Software Development

Developing software is a combination of art and science. The science is mostly math, and of that, mostly logic and set theory. Although, recently I was able to brush off my Mathematics degree to apply a bit of linear algebra and trigonometry to develop a pretty cool iPod-like control for use in GigBook (published by Deep Dish Designs LLC) and a future update of Wooly Wind Chill. More about that at a later date, hopefully not too far in the future.

The art aspect is both the visual (graphic) aspect of the product, and having the discipline and understanding that sometimes there is too much of “good thing”, when in reality “less is more” fits the bill better. The art aspect also comes in when finding elegant solutions to tough problems that the user/customer will find pleasing. In a nutshell, there is a real “art” to creating compelling solutions to interesting problems.

On top of that, there are the thousands of details to manage. Literally. In a large(r) iOS project,  there are thousands of lines of code to (mostly) remember, hundreds of logic paths, hundreds of assets in the form of source files, images, sounds, resource files, etc. On top of that, no software is bug free or 100% perfect, so managing the bucket of bugs, as well as identifying and tackling improvement changes (regardless if the user sees them or not), becomes an art unto itself.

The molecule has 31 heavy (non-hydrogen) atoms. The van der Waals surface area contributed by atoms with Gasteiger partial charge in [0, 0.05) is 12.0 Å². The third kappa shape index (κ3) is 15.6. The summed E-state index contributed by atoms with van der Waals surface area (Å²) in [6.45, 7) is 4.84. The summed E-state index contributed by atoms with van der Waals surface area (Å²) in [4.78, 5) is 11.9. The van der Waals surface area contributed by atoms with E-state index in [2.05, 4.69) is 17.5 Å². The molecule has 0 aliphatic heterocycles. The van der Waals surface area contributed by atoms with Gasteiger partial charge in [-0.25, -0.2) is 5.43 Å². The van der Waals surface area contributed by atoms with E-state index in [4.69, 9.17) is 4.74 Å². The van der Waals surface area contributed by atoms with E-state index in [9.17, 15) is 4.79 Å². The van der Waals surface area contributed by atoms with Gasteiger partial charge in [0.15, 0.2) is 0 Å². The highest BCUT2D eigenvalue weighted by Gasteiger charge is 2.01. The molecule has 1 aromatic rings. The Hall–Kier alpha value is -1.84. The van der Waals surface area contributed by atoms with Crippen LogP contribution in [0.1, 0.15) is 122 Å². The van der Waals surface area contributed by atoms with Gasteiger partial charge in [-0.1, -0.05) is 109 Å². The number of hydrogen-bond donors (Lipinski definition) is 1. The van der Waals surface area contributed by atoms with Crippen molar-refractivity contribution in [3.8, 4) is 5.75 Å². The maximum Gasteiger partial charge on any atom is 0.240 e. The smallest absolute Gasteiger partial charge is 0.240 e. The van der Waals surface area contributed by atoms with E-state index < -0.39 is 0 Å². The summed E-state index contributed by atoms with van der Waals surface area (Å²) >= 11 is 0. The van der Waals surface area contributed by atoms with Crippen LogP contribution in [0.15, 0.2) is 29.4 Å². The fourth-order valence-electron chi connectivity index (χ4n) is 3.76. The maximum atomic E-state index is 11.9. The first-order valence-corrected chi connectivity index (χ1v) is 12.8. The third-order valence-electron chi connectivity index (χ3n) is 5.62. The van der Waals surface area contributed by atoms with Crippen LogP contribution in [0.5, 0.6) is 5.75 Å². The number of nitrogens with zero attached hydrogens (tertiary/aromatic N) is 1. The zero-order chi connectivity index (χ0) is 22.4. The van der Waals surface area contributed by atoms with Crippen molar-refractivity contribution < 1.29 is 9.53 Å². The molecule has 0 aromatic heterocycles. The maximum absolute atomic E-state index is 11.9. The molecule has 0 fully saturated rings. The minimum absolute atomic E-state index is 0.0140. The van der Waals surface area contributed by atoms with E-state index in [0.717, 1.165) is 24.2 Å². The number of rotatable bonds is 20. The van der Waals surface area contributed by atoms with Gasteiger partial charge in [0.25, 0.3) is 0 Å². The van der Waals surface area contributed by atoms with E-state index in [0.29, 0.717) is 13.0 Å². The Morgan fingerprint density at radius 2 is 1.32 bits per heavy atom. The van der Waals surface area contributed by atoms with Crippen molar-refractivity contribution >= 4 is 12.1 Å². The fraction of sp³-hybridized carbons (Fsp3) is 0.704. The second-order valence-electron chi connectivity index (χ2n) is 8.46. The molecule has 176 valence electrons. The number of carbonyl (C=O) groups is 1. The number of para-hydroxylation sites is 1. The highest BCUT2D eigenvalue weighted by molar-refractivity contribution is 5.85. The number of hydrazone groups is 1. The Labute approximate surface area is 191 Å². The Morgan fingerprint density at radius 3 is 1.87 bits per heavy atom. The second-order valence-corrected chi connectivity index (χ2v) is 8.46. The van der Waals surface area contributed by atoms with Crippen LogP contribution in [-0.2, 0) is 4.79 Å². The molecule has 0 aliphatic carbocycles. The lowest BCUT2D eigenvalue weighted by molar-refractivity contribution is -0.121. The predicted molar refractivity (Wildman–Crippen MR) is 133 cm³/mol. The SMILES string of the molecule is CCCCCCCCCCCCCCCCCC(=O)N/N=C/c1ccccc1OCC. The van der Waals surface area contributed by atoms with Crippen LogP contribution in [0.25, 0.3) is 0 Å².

Spreadsheets, bug databases, version control, and good old fashion hand written log books become essential tools to tame this tide of data and information. Again, the science aspect, if you will.

So, if things appear to be moving slowly, know it is not just because developing software is (often) hard, it also requires juggling a lot of little things, getting them put in the right place, and keeping them there from day to day without “dropping” any of them.

Like Dr. Hathaway says in Real Genius, “We’re not making cheese sandwiches!”

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